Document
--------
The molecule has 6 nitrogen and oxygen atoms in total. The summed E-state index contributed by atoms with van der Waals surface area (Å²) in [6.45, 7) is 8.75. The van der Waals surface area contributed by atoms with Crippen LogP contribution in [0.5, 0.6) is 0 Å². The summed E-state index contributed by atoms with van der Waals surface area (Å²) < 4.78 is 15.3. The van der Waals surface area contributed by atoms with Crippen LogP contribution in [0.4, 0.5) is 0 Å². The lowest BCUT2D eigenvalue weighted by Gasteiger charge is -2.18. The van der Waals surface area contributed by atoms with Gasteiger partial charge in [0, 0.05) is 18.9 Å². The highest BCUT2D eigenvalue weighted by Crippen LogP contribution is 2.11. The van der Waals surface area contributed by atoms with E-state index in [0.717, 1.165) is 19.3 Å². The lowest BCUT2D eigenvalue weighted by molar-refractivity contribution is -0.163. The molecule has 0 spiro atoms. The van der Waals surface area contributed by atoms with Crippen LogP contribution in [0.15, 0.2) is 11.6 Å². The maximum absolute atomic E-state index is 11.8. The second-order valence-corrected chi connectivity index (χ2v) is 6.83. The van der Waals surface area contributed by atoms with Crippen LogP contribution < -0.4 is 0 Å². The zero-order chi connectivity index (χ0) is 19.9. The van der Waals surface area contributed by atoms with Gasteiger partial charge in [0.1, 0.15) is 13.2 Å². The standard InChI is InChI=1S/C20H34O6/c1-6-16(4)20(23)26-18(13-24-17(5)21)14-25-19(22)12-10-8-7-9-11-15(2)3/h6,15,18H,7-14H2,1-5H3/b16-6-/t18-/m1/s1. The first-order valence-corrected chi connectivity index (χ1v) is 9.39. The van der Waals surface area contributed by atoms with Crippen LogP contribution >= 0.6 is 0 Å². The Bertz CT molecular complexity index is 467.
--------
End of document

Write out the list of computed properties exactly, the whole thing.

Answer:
The molecule has 6 nitrogen and oxygen atoms in total. The summed E-state index contributed by atoms with van der Waals surface area (Å²) in [6.45, 7) is 8.75. The van der Waals surface area contributed by atoms with Crippen LogP contribution in [0.5, 0.6) is 0 Å². The summed E-state index contributed by atoms with van der Waals surface area (Å²) < 4.78 is 15.3. The van der Waals surface area contributed by atoms with Crippen LogP contribution in [0.4, 0.5) is 0 Å². The lowest BCUT2D eigenvalue weighted by Gasteiger charge is -2.18. The van der Waals surface area contributed by atoms with Gasteiger partial charge in [0, 0.05) is 18.9 Å². The highest BCUT2D eigenvalue weighted by Crippen LogP contribution is 2.11. The van der Waals surface area contributed by atoms with E-state index in [0.717, 1.165) is 19.3 Å². The lowest BCUT2D eigenvalue weighted by molar-refractivity contribution is -0.163. The molecule has 0 spiro atoms. The van der Waals surface area contributed by atoms with Crippen LogP contribution in [0.15, 0.2) is 11.6 Å². The maximum absolute atomic E-state index is 11.8. The second-order valence-corrected chi connectivity index (χ2v) is 6.83. The van der Waals surface area contributed by atoms with Crippen LogP contribution < -0.4 is 0 Å². The zero-order chi connectivity index (χ0) is 19.9. The van der Waals surface area contributed by atoms with Gasteiger partial charge in [0.1, 0.15) is 13.2 Å². The standard InChI is InChI=1S/C20H34O6/c1-6-16(4)20(23)26-18(13-24-17(5)21)14-25-19(22)12-10-8-7-9-11-15(2)3/h6,15,18H,7-14H2,1-5H3/b16-6-/t18-/m1/s1. The first-order valence-corrected chi connectivity index (χ1v) is 9.39. The van der Waals surface area contributed by atoms with Crippen LogP contribution >= 0.6 is 0 Å². The Bertz CT molecular complexity index is 467.